This biennial weekend-long event, run by the Rotary Club of Kew, is chaired by well known Melbourne landscape architect John Patrick (also a presenter on ABC TV’s Gardening Australia), and encompasses over twenty-five private gardens across Melbourne and surrounding countryside, which have all been professionally designed.
The purpose of the event is to raise the profile of the charities that Rotary supports; fundraise for these charities; and by means of opening these gardens, to encourage creative, bold, versatile and responsible gardening. All funds raised go directly to the nominated charities which have included: Camcare (supporting families under stress), Breast Cancer Network (informing women and men), Alola Foundation (running support programs for women in East Timor), Friedreich Ataxia (supporting research) and Rotary medical and humanitarian projects.
A lush yet hardy garden with contrasts in texture, form and colour, highlighted by a sculptural entertaining space.
This was an interesting divergence from other design jobs. Bern, being highly visual and creative, and more hands on, asked me to draw up rough sketches of design intent, and provide a planting guide, but had no need for detailed documentation. Her previous work with gardens and her obviously keen eye meant that I was confident that this more cooperative approach could work. In fact, it has been such a successful collaboration that we hope to work together again.
With a large open gravel area, previously an extensive vegetable patch, and a lovely, but unstructured collection of plants, it became clear that the garden needed some repeated elements to bring it together as a whole, particularly to link front and back gardens. A renovation next door motivated reconfiguring the garden to utilise the ‘borrowed’ view towards the other neighbour’s elegant, silvery Eucalypt.
The plan was to redirect the view of visitors to the garden, rather than waiting for trees and high fences to partially address the neighbouring house’s bulk. The garden also needed to be brought across to and integrated with the deck, making a smooth transition between house and garden. We wanted to close up the gravel area, but it was still required for open space/entertaining, so it needed to be given definition and softened with vegetative surrounds. Most importantly, the garden needed to be planned with Melbourne’s climate in mind, with hardy and drought tolerant plants, requiring minimal watering in time.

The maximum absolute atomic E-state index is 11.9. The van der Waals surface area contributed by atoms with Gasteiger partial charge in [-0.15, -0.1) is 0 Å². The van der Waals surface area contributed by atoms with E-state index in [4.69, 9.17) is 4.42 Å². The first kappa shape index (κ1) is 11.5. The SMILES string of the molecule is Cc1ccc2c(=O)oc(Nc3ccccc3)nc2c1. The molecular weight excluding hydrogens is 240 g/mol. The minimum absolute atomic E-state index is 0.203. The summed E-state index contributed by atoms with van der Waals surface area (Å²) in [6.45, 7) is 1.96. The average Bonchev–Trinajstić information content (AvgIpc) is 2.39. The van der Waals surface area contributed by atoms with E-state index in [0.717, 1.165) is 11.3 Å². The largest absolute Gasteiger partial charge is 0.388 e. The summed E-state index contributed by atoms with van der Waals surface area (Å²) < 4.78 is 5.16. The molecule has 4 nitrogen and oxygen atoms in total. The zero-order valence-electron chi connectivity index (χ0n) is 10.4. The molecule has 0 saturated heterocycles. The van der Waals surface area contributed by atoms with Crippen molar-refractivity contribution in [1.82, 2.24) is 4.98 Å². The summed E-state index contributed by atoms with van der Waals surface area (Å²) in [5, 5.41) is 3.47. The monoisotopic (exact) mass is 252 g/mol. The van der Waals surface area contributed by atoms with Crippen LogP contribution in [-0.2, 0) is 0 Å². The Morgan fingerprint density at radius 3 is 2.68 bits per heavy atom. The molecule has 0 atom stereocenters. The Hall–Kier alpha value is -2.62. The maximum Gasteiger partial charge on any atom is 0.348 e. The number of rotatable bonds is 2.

By designing a pair of sculptural L-shaped concrete benches, an entertaining and lounging area was created which placed the visitor facing towards the lush citrus grove and beyond to the neighbouring Eucalypt. The concrete of the benches worked well to link the existing section of rendered wall beside the deck, and a low wall/bench beside the lemon tree, as well as highlighting the grey tones provided by various plants.
Elements of repetition were provided by using various Euphorbia, Leucophyta brownii, Santolina chamaecyparissus, Cotyledon orbiculata, Cycas revoluta, Rosemary, Bay, Phormium, Correa baeuerlenii, Senecio serpens and Acacia cognata throughout rear and front , linking the two areas. A row of Hakea salicifolia was planted, repeating the hedge element of Rosemary in the opposite garden bed.
Plants were carefully placed to balance form, colour and textural contrast. Silvery grey tones in the Plectranthus, Cotyledon, Santolina and Leucophyta were used to bring the borrowed view of the silver/grey trunk of the Eucalypt down to link at ground level. Correa baeuerlenii contrasts beautifully with Acacia cognata, and Caryopteris shines in contrast with the surrounding Leucophyta and Senecio. There are repeated elements of form in the upward thrust of Phormium, Agave and Aloe providing definition, as with the rounded mounds of various low shrubs, and the sprawling ground cover of prostrate Rosemary and Myoporum parvifolium.
In the front garden, there was a pond which had been overtaken by reeds. The pond was cleared and the fine, feathery form of Cyperus papyrus was used instead, providing a similar light texture and colour to a grove of Ginkgo. These trees were relocated from the rear garden to a more sheltered position near the pond. Some of the Cordylines at the front were removed, allowing the few remaining to provide height and definition to the front entry. Underplanting was done with similar ground cover and shrubby plants to the rear garden to provide rhythm and repetition of form and texture.
Designers: Kate Seddon Landscape Design in conjunction with Bern Olle